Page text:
Sick and carer's leave
Sick and carer's leave lets an employee take time off to help them deal with:
- personal illness
- caring responsibilities, or
- family emergencies.
It’s also known as personal leave or personal / carer's leave.
On this page:
Watch our short video on sick and carer’s leave to find out:
- what employees are entitled to and when they can take leave
- how much leave employees can take
- how the leave accumulates
- what employees need to do when they need to take leave.
Full-time and part-time employees can take paid sick leave if they can’t work because of a personal illness or injury.
Full-time employees are entitled to 10 sick days per year. The leave is pro-rata for part-time employees.
Unused sick and carer’s leave is carried over to the next year.
Learn more at:
Employees can take carer’s leave (paid or unpaid) if they need to look after an immediate family member or household member who is:
- injured, or
- affected by an unexpected emergency.
Paid carer’s leave
Paid carer’s leave is available to full-time and part-time employees. It can be taken when they need to look after a family member or a member of their household who needs care or support because of a:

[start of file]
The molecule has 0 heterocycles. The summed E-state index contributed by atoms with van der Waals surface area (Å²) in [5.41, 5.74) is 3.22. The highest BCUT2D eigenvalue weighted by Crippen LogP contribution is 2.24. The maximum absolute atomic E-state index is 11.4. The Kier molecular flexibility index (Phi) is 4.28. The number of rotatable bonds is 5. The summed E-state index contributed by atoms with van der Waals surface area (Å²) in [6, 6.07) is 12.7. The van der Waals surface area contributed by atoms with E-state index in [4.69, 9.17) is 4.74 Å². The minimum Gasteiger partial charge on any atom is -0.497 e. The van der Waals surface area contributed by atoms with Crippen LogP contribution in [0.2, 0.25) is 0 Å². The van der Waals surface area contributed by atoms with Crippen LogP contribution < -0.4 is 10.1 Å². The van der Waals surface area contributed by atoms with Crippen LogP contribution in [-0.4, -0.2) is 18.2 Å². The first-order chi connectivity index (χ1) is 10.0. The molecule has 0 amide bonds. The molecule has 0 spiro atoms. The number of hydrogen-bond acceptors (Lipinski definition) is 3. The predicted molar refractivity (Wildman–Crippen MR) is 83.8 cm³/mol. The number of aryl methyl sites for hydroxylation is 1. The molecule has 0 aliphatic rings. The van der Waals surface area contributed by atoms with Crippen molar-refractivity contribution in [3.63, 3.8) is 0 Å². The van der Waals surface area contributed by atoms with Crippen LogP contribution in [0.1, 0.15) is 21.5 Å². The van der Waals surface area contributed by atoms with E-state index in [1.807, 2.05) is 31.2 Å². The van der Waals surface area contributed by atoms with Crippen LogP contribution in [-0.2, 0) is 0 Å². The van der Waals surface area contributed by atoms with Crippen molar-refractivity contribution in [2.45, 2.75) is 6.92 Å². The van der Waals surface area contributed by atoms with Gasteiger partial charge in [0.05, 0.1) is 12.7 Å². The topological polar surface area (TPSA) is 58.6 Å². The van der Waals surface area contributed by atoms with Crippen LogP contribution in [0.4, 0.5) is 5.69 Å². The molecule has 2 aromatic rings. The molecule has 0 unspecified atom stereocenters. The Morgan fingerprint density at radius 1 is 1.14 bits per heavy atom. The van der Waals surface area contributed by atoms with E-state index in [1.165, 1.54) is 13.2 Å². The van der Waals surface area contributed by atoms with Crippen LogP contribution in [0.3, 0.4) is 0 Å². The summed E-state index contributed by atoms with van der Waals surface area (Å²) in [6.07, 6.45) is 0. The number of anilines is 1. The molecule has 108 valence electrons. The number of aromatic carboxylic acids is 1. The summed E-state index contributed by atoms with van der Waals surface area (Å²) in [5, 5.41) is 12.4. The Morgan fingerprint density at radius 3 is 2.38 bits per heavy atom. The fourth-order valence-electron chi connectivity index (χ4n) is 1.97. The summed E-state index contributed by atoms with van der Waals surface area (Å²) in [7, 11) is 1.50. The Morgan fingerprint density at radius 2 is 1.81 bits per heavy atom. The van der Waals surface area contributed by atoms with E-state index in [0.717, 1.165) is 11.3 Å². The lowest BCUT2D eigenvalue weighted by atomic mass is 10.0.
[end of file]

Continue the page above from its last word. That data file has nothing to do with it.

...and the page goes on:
- personal illness
- injury, or
- an unexpected emergency.
Find out more at Paid sick and carer's leave.
Unpaid carer’s leave
Casual employees are entitled to 2 days of unpaid carer’s leave per occasion.
Full-time and part-time employees can take unpaid carer’s leave if they have no paid sick or carer’s leave left.
See Unpaid carer’s leave.
An unexpected emergency is an unforeseen or sudden and urgent event or situation.
Whether an employee can take carer’s leave because of an unexpected emergency depends on the circumstances.
Unexpected emergencies aren’t limited to illnesses or injuries and can include taking time to pick up a child from school. Things to consider might include:
- how much notice, if any, the employee had of the emergency
- whether the employee can work from home or use other alternative work arrangements (such as changing their pattern of work to help manage their work and caring responsibilities)
- the age and independence of the family member or household member who needs care
- whether the employee can make alternative arrangements to care for the family or household member.
An immediate family member is a:
- spouse or former spouse
- de facto partner or former de facto partner
- sibling, or
- child, parent, grandparent, grandchild or sibling of the employee's spouse or de facto partner (or former spouse or de facto partner).
This definition includes step-relations (for example, step-parents and step-children) as well as adoptive relations.
A household member is any person who lives with the employee.
An employee needs to give their employer reasonable evidence that they aren’t fit for work if their employer asks for it. See Notice and medical certificates.
Source reference: Fair Work Act 2009 s.12 and 97.